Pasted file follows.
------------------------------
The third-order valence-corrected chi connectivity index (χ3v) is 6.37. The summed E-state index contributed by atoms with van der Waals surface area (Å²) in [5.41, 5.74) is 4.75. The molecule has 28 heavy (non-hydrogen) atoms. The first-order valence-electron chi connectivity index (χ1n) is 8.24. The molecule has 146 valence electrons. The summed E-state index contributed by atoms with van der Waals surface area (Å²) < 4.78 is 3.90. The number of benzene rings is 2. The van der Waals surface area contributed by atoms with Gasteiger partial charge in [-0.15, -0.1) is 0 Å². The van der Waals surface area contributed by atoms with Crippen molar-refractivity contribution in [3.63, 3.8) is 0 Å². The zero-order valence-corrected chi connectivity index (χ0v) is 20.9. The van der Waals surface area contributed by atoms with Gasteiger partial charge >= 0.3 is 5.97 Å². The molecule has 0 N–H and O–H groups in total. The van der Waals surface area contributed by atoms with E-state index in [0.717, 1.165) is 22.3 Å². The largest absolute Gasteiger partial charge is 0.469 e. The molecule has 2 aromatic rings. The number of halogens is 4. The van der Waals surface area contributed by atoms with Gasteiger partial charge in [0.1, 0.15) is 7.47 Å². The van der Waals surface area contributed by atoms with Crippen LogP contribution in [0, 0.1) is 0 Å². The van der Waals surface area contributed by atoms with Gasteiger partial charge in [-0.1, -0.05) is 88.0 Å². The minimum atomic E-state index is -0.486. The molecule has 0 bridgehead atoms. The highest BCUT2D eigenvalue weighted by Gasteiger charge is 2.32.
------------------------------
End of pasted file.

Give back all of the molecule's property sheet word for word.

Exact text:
The third-order valence-corrected chi connectivity index (χ3v) is 6.37. The summed E-state index contributed by atoms with van der Waals surface area (Å²) in [5.41, 5.74) is 4.75. The molecule has 28 heavy (non-hydrogen) atoms. The first-order valence-electron chi connectivity index (χ1n) is 8.24. The molecule has 146 valence electrons. The summed E-state index contributed by atoms with van der Waals surface area (Å²) < 4.78 is 3.90. The number of benzene rings is 2. The van der Waals surface area contributed by atoms with Gasteiger partial charge in [-0.15, -0.1) is 0 Å². The van der Waals surface area contributed by atoms with Crippen molar-refractivity contribution in [3.63, 3.8) is 0 Å². The zero-order valence-corrected chi connectivity index (χ0v) is 20.9. The van der Waals surface area contributed by atoms with Gasteiger partial charge >= 0.3 is 5.97 Å². The molecule has 0 N–H and O–H groups in total. The van der Waals surface area contributed by atoms with E-state index in [0.717, 1.165) is 22.3 Å². The largest absolute Gasteiger partial charge is 0.469 e. The molecule has 2 aromatic rings. The number of halogens is 4. The van der Waals surface area contributed by atoms with Gasteiger partial charge in [0.1, 0.15) is 7.47 Å². The van der Waals surface area contributed by atoms with Crippen LogP contribution in [0, 0.1) is 0 Å². The van der Waals surface area contributed by atoms with Gasteiger partial charge in [-0.1, -0.05) is 88.0 Å². The minimum atomic E-state index is -0.486. The molecule has 0 bridgehead atoms. The highest BCUT2D eigenvalue weighted by Gasteiger charge is 2.32.